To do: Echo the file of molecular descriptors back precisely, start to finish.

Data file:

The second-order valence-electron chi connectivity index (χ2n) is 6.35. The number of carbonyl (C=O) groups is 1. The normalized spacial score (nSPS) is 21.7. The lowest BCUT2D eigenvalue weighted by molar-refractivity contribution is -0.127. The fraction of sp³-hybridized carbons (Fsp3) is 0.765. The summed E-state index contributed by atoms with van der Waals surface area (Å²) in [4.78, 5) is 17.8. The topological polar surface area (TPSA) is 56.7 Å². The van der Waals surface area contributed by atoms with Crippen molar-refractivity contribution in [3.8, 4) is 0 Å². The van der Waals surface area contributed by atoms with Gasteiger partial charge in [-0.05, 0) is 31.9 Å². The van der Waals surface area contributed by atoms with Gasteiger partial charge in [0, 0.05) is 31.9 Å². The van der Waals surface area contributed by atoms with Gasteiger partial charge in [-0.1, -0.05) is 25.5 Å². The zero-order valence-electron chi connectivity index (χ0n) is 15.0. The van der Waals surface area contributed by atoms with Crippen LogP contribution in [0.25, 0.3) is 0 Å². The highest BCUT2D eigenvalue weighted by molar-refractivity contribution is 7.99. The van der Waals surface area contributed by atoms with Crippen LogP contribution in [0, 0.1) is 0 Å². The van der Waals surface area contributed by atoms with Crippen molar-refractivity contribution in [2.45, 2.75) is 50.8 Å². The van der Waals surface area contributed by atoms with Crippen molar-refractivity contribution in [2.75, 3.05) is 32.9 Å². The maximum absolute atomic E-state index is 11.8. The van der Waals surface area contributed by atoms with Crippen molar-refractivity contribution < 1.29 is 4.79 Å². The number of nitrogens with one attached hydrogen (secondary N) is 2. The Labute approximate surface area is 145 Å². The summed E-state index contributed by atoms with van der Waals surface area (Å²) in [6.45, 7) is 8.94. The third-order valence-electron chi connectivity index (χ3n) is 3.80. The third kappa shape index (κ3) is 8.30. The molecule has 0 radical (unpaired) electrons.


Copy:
The second-order valence-electron chi connectivity index (χ2n) is 6.35. The number of carbonyl (C=O) groups is 1. The normalized spacial score (nSPS) is 21.7. The lowest BCUT2D eigenvalue weighted by molar-refractivity contribution is -0.127. The fraction of sp³-hybridized carbons (Fsp3) is 0.765. The summed E-state index contributed by atoms with van der Waals surface area (Å²) in [4.78, 5) is 17.8. The topological polar surface area (TPSA) is 56.7 Å². The van der Waals surface area contributed by atoms with Crippen molar-refractivity contribution in [3.8, 4) is 0 Å². The van der Waals surface area contributed by atoms with Gasteiger partial charge in [-0.05, 0) is 31.9 Å². The van der Waals surface area contributed by atoms with Gasteiger partial charge in [0, 0.05) is 31.9 Å². The van der Waals surface area contributed by atoms with Gasteiger partial charge in [-0.1, -0.05) is 25.5 Å². The zero-order valence-electron chi connectivity index (χ0n) is 15.0. The van der Waals surface area contributed by atoms with Crippen LogP contribution in [0.25, 0.3) is 0 Å². The highest BCUT2D eigenvalue weighted by molar-refractivity contribution is 7.99. The van der Waals surface area contributed by atoms with Crippen LogP contribution in [0, 0.1) is 0 Å². The van der Waals surface area contributed by atoms with Crippen molar-refractivity contribution in [2.45, 2.75) is 50.8 Å². The van der Waals surface area contributed by atoms with Crippen molar-refractivity contribution in [2.75, 3.05) is 32.9 Å². The maximum absolute atomic E-state index is 11.8. The van der Waals surface area contributed by atoms with Crippen molar-refractivity contribution < 1.29 is 4.79 Å². The number of nitrogens with one attached hydrogen (secondary N) is 2. The Labute approximate surface area is 145 Å². The summed E-state index contributed by atoms with van der Waals surface area (Å²) in [6.45, 7) is 8.94. The third-order valence-electron chi connectivity index (χ3n) is 3.80. The third kappa shape index (κ3) is 8.30. The molecule has 0 radical (unpaired) electrons.